Food and Music

“If music be the food of love, play on.” – Shakespeare, Twelfth Night

The “transaction of hospitality”—entertainment of visitors—in England’s country houses and middling homes of the 1700s might often include some combination of refreshments, conversation, recreational board or card games, and domestic music-making.

While neither the social circumstances nor the nature of the residences of the compilers of the Fairfax Cookbook are known, the presence of musical activity in their homes would not be unexpected. The printing of music (including “tutors”) and the manufacture of instruments for domestic use burgeoned during the century, bearing witness to ready markets of amateurs.

Keyboard instruments such as harpsichords, spinets, and early fortepianos were not uncommon, and young women were often expected to be “accomplished” in their playing to enhance marriageability. Parsonages might even include a small chamber organ befitting the churchly status of the residents. Stringed instruments such as violins, violoncellos, and citterns (a form of guitar), as well as winds such as flageolets (recorders) and hautboys (oboes) rounded out mixed ensembles of friends and family whose music accompanied domestic social gatherings, if not providing the main attraction.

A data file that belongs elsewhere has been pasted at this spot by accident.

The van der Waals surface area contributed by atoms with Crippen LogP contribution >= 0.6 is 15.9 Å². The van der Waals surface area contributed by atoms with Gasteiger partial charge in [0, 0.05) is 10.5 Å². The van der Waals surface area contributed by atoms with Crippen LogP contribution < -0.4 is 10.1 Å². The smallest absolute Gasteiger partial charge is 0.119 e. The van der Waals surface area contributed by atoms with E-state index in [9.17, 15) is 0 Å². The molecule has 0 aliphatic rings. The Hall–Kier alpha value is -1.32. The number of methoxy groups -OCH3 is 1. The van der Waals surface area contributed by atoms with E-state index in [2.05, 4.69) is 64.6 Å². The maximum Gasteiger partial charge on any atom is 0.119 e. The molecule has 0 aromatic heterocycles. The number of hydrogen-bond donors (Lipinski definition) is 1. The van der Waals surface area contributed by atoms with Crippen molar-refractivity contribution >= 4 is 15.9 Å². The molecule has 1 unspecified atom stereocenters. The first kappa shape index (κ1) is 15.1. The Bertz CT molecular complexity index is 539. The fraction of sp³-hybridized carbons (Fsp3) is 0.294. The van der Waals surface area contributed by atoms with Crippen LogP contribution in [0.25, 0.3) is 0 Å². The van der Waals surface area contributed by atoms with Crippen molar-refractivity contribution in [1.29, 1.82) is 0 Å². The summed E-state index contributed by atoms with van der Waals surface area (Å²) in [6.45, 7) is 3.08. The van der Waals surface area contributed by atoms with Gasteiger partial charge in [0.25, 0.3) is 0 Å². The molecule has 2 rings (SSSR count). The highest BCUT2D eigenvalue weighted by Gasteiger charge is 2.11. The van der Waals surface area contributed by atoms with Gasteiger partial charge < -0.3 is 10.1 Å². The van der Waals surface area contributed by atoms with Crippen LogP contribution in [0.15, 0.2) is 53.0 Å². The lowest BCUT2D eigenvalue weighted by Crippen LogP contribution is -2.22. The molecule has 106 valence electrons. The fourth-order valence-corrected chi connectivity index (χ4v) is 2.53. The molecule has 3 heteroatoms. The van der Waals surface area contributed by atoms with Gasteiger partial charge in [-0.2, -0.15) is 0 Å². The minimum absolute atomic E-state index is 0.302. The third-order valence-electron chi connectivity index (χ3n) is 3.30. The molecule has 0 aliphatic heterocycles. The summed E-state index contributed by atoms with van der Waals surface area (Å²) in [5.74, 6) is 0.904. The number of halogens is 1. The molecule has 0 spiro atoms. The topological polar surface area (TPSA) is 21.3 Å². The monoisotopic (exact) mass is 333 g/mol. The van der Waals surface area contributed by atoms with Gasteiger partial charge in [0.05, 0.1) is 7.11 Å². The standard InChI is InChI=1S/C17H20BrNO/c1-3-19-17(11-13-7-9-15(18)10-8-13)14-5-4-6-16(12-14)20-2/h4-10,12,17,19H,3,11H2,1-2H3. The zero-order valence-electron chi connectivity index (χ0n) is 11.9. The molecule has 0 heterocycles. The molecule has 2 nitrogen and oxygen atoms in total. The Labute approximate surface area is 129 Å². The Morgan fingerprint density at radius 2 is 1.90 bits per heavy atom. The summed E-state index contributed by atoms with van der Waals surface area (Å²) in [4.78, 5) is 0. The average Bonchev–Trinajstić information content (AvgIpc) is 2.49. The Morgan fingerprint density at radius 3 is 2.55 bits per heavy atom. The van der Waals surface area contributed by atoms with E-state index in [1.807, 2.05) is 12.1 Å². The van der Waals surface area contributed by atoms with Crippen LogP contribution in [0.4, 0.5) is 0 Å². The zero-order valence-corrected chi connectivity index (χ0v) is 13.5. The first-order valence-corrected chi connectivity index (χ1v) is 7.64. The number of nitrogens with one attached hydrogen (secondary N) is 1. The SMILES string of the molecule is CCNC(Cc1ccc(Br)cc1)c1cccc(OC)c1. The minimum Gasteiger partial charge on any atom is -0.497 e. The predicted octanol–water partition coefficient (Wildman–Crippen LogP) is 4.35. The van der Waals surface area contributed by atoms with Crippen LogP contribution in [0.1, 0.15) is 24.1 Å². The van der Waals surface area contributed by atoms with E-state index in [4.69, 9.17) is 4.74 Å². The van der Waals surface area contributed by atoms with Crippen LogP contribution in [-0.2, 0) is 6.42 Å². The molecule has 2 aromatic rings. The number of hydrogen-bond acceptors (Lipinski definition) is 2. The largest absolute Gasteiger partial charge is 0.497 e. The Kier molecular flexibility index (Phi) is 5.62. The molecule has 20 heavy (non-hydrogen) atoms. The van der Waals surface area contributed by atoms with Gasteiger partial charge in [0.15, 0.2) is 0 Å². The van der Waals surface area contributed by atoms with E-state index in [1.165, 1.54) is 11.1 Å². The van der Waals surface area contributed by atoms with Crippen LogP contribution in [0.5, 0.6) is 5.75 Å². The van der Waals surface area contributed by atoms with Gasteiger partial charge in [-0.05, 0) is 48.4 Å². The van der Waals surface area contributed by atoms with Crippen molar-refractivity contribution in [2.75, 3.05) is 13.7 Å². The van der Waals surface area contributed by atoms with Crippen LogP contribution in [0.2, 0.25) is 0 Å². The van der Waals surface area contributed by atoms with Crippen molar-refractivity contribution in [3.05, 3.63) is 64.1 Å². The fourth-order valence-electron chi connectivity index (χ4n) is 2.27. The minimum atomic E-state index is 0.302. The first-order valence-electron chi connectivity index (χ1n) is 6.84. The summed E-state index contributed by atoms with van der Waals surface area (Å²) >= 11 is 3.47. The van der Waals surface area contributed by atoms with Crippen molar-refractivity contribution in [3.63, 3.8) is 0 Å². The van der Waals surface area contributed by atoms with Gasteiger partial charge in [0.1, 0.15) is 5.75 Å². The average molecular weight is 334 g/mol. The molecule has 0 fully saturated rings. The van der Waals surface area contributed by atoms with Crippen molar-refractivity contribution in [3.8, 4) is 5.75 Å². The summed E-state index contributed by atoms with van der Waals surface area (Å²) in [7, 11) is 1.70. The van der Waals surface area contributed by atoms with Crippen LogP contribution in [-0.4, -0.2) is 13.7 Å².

Solo or group singing of repertoire (ranging from airs and duets of celebrated composers to popular ballads and theater songs, and from beloved hymns to vigorous catches and glees) was rapidly becoming a national pastime in parlors across England. If the home contained a room of sufficient size, dancing could occur and books of notated music and diagramed dance steps, such as John Walsh Jr.’s The Compleat Country Dancing-Master (1st edition 1731) remained in print and in demand for decades.

Whether the refreshments were light, such as tea, coffee, or juices with Naples biscuits or scones during an intimate matinee of song, or more substantial, such as cold meats, breads, cheeses with wine or brandy at the conclusion of a more athletic night of dancing, food and music were related through the common denominator of “taste”—a huge topic on its own.